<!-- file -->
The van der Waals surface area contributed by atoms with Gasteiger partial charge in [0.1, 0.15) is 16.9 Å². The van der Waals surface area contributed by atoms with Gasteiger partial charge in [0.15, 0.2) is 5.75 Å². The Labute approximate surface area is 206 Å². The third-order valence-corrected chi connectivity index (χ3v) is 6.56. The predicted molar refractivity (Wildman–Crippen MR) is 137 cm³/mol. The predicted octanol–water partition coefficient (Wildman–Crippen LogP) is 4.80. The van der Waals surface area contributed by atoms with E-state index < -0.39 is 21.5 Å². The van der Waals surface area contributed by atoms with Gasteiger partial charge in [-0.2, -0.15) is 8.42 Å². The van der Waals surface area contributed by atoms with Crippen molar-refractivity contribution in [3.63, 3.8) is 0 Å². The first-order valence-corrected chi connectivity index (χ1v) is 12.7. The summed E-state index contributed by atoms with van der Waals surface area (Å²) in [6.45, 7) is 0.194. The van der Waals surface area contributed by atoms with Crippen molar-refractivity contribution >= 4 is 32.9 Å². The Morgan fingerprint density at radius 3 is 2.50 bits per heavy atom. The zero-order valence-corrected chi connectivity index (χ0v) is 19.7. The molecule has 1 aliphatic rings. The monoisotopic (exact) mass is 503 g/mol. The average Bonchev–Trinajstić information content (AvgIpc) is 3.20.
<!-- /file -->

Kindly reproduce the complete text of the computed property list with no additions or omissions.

The van der Waals surface area contributed by atoms with Gasteiger partial charge in [0.1, 0.15) is 16.9 Å². The van der Waals surface area contributed by atoms with Gasteiger partial charge in [0.15, 0.2) is 5.75 Å². The Labute approximate surface area is 206 Å². The third-order valence-corrected chi connectivity index (χ3v) is 6.56. The predicted molar refractivity (Wildman–Crippen MR) is 137 cm³/mol. The predicted octanol–water partition coefficient (Wildman–Crippen LogP) is 4.80. The van der Waals surface area contributed by atoms with E-state index < -0.39 is 21.5 Å². The van der Waals surface area contributed by atoms with Gasteiger partial charge in [-0.2, -0.15) is 8.42 Å². The van der Waals surface area contributed by atoms with Crippen molar-refractivity contribution in [3.63, 3.8) is 0 Å². The first-order valence-corrected chi connectivity index (χ1v) is 12.7. The summed E-state index contributed by atoms with van der Waals surface area (Å²) in [6.45, 7) is 0.194. The van der Waals surface area contributed by atoms with Crippen molar-refractivity contribution >= 4 is 32.9 Å². The Morgan fingerprint density at radius 3 is 2.50 bits per heavy atom. The zero-order valence-corrected chi connectivity index (χ0v) is 19.7. The molecule has 1 aliphatic rings. The monoisotopic (exact) mass is 503 g/mol. The average Bonchev–Trinajstić information content (AvgIpc) is 3.20.